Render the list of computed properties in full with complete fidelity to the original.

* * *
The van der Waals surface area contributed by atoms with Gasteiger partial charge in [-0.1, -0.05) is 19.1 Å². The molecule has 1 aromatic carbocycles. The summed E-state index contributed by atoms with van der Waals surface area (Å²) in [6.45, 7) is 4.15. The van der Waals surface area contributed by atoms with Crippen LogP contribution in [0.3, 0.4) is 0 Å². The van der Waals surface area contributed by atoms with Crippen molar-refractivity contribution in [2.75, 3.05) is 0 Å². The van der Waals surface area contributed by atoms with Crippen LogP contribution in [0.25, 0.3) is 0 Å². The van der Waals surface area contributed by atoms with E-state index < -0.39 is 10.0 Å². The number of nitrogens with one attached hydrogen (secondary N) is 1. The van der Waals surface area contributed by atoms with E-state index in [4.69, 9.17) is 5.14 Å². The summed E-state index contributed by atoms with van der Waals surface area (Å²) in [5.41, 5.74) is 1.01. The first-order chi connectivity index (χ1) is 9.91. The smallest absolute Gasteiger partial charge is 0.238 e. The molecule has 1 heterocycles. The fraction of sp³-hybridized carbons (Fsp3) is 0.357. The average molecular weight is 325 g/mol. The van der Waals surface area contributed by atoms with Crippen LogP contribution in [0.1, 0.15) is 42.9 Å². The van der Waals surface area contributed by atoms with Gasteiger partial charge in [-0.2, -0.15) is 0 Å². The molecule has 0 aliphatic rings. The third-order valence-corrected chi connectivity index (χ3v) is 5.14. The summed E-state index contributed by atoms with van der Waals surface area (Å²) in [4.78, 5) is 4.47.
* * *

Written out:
The van der Waals surface area contributed by atoms with Gasteiger partial charge in [-0.1, -0.05) is 19.1 Å². The molecule has 1 aromatic carbocycles. The summed E-state index contributed by atoms with van der Waals surface area (Å²) in [6.45, 7) is 4.15. The van der Waals surface area contributed by atoms with Crippen LogP contribution in [0.3, 0.4) is 0 Å². The van der Waals surface area contributed by atoms with Crippen molar-refractivity contribution in [2.75, 3.05) is 0 Å². The van der Waals surface area contributed by atoms with Crippen LogP contribution in [0.25, 0.3) is 0 Å². The van der Waals surface area contributed by atoms with E-state index < -0.39 is 10.0 Å². The number of nitrogens with one attached hydrogen (secondary N) is 1. The van der Waals surface area contributed by atoms with E-state index in [4.69, 9.17) is 5.14 Å². The summed E-state index contributed by atoms with van der Waals surface area (Å²) in [5.41, 5.74) is 1.01. The first-order chi connectivity index (χ1) is 9.91. The smallest absolute Gasteiger partial charge is 0.238 e. The molecule has 1 heterocycles. The fraction of sp³-hybridized carbons (Fsp3) is 0.357. The average molecular weight is 325 g/mol. The van der Waals surface area contributed by atoms with Crippen LogP contribution in [0.1, 0.15) is 42.9 Å². The van der Waals surface area contributed by atoms with Gasteiger partial charge in [-0.2, -0.15) is 0 Å². The molecule has 0 aliphatic rings. The third-order valence-corrected chi connectivity index (χ3v) is 5.14. The summed E-state index contributed by atoms with van der Waals surface area (Å²) in [4.78, 5) is 4.47.